The 50th Anniversary of The Godfather

August 2, 2022

The 50th Anniversary of The Godfather

How Collin Street Bakery Made a Cameo in One of the Biggest Films of All Time

IMPORTANT: This article contains movie spoilers 

The year 2022 marks the 50th Anniversary of the release of one of the most iconic films in American cinema—The Godfather. The story chronicles the lives of an extraordinarily tight-knit and influential Italian family living in New York in the 1940s. Directed by Francis Ford Coppola and starring the now highly-recognizable figures of Al Pacino, James Caan, and Diane Keaton, the film ranks as perhaps one of the most quintessential movies of all time. The film was so well received, audiences' clamor for more spurred the creation of two additional films, making The Godfather one of the most highly-recognizable trilogies in history. 

Unbeknownst to many, the film franchise holds a place very near and dear to Collin Street Bakery’s hearts, as our own DeLuxe® Fruitcake played a special cameo in the trilogy’s first installment. In the scene where Sonny (James Caan) learns his father, Vito Corleone, has been shot, our traditional Lone Star Tin can be seen on the counter just beside his elbow. One of the set designers felt our tin brought to the scene a sense of "classic Americana" and added it without Collin Street’s knowledge. Despite this lack of forewarning, Collin Street is ecstatic to have played a small role in such a mammoth film.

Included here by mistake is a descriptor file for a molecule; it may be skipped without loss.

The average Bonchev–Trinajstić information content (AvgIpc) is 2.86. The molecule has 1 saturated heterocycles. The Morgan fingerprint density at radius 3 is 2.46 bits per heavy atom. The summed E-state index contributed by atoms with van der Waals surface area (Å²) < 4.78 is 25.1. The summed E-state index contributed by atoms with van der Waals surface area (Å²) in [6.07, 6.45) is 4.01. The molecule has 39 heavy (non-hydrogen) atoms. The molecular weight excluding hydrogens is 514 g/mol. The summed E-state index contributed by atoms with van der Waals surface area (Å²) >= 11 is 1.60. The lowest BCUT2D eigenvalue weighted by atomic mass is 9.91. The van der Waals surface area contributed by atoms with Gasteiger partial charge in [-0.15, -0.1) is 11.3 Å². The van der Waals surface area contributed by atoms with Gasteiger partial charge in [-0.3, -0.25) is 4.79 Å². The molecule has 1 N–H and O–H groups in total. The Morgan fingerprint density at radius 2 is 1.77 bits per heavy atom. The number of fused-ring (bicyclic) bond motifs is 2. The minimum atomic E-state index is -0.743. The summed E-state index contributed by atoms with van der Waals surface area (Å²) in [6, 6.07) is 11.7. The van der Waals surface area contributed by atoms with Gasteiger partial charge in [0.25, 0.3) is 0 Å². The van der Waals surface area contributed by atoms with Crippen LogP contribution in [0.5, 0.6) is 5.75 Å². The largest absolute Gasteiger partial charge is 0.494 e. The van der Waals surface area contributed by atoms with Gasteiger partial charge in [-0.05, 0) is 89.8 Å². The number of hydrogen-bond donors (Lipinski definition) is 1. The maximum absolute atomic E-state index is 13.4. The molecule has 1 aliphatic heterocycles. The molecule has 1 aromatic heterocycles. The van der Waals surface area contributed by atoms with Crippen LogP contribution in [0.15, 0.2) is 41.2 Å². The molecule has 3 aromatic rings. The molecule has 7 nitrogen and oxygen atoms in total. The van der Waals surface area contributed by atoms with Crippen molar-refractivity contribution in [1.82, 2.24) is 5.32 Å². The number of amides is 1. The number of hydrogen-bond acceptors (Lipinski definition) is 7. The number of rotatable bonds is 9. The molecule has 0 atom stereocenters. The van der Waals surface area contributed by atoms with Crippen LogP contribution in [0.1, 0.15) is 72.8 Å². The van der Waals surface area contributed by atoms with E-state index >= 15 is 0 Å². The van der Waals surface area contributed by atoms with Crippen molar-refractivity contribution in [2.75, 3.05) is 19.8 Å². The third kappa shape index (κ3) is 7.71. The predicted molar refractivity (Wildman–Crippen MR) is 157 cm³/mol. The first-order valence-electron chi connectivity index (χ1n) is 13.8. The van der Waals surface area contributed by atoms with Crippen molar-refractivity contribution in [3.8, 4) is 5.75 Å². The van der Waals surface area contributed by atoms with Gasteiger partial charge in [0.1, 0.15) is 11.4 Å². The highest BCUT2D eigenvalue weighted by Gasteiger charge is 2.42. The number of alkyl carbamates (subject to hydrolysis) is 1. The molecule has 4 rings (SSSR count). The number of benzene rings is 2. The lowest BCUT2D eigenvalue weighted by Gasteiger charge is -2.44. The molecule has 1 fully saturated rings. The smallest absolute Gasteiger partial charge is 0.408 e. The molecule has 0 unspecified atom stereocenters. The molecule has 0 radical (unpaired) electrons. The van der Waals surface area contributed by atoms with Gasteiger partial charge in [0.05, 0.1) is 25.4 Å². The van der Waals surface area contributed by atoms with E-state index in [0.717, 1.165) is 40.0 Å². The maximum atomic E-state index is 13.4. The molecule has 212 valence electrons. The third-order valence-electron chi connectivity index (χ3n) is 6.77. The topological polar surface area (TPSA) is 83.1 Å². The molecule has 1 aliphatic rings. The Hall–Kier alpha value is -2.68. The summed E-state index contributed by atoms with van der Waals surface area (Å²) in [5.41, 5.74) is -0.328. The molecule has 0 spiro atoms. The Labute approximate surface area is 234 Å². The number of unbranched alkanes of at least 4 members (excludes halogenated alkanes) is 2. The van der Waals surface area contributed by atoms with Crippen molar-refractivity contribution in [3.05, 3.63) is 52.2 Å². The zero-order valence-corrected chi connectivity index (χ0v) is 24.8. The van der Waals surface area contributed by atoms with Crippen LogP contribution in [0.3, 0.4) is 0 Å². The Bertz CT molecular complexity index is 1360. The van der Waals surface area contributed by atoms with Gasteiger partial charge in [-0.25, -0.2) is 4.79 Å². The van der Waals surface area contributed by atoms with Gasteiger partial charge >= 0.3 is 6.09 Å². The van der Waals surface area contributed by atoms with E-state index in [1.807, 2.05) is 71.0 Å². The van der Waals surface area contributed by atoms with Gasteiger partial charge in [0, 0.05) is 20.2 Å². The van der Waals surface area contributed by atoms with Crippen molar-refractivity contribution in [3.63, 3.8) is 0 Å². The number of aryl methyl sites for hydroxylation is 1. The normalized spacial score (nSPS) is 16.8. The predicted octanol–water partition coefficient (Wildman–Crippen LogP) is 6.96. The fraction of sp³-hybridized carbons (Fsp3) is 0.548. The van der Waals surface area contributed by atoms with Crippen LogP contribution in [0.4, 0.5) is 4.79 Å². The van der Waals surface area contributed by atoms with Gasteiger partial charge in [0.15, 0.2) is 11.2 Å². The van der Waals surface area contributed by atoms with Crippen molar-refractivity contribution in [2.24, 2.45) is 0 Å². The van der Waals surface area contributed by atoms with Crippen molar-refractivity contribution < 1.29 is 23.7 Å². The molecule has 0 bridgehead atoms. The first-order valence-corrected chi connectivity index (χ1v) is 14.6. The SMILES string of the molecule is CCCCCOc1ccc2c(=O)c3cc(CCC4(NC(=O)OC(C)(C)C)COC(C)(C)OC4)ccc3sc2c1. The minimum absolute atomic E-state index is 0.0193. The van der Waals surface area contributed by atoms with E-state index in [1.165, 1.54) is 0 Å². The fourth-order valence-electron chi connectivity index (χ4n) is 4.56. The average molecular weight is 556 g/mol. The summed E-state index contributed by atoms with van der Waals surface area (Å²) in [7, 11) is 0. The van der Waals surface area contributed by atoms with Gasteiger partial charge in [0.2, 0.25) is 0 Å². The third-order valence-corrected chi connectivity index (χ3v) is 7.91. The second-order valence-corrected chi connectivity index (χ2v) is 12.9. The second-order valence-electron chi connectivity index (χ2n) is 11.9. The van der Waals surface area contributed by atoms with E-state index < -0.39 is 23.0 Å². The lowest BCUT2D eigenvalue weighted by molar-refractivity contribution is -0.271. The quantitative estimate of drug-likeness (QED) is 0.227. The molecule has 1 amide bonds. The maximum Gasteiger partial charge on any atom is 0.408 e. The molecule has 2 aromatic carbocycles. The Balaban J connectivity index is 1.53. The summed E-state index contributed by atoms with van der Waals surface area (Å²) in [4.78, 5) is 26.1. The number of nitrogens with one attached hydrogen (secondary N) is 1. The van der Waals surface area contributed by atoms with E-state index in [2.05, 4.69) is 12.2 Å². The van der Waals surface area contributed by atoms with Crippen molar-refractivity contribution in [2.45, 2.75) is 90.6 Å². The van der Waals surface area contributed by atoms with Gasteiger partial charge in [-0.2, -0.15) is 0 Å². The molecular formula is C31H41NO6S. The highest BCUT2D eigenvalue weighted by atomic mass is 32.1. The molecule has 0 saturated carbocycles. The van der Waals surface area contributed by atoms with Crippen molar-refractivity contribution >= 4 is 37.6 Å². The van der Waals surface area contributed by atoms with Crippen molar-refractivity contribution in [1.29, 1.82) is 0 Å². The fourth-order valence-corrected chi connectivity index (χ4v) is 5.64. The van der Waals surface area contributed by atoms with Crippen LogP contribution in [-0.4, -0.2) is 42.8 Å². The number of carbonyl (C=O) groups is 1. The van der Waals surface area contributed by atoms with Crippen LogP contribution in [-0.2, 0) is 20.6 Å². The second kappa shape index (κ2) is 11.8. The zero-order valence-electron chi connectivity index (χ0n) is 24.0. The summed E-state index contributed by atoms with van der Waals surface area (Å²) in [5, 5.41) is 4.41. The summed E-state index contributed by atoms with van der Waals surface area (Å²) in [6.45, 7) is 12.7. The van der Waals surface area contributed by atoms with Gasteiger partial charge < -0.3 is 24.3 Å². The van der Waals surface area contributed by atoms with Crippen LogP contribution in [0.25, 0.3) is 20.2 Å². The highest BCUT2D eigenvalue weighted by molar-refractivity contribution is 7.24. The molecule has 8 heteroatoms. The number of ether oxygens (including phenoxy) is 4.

So, in honor of this landmark film, this landmark year, and our own special appearance, we’re taking a look back to learn more about what inspired the film, how it was created, and how it has become a cultural touchstone in American theater. 

Mario Puzzo, author of The Godfather—

The Novel that Inspired The Godfather

The script for The Godfather was adapted from an award-winning novel sharing the same name. Written by Mario Francis Puzo in 1969, the story chronicles the life of a fictional Mafia family living in New York City and led by the family’s patriarch, Vito Corleone. The novel spans ten years and even includes flashbacks to Corleone’s early childhood and adulthood. 

Puzo was born in “Hell’s Kitchen,” a district of New York City heavily populated by Italian immigrants. Yet, he claims his inspiration for the story came from research into organized crime, not from personal experience. Despite the book’s lack of first-hand knowledge, the novel became a literary sensation, selling over nine million copies in two years and landing it on The New York Times Best Seller list, where it remained for the next sixty-seven consecutive weeks.

Shortly after its publication, the novel found its way onto the desk of Paramount Pictures’ Literary Scout & Production Vice President, Peter Bart. Inspired by the cinematic shift brought on by the wildly violent and sexualized 1967 film Bonnie and Clyde, Bart believed Puzo’s novel could be the foundation for a fast and cheap gangster-themed box-office hit. Little did Bart know the magnitude of the film that would be produced. 

Mario Puzzo's novel The Godfather with Coppola's hand-written notes inside the margins—Den of Geeks

Puzo sold his famous work to Paramount Pictures for $50,000. Adjusted for inflation, this would equate to $425,000 in 2022. Throughout the filming of the picture, Coppola kept Puzo nearby, using him as a creative collaborator and key sounding board for ideas. Notably, Coppola held great respect for all writers and always made it a point to feature the original author’s name above the title of the movies based on their works. He was famously quoted as saying: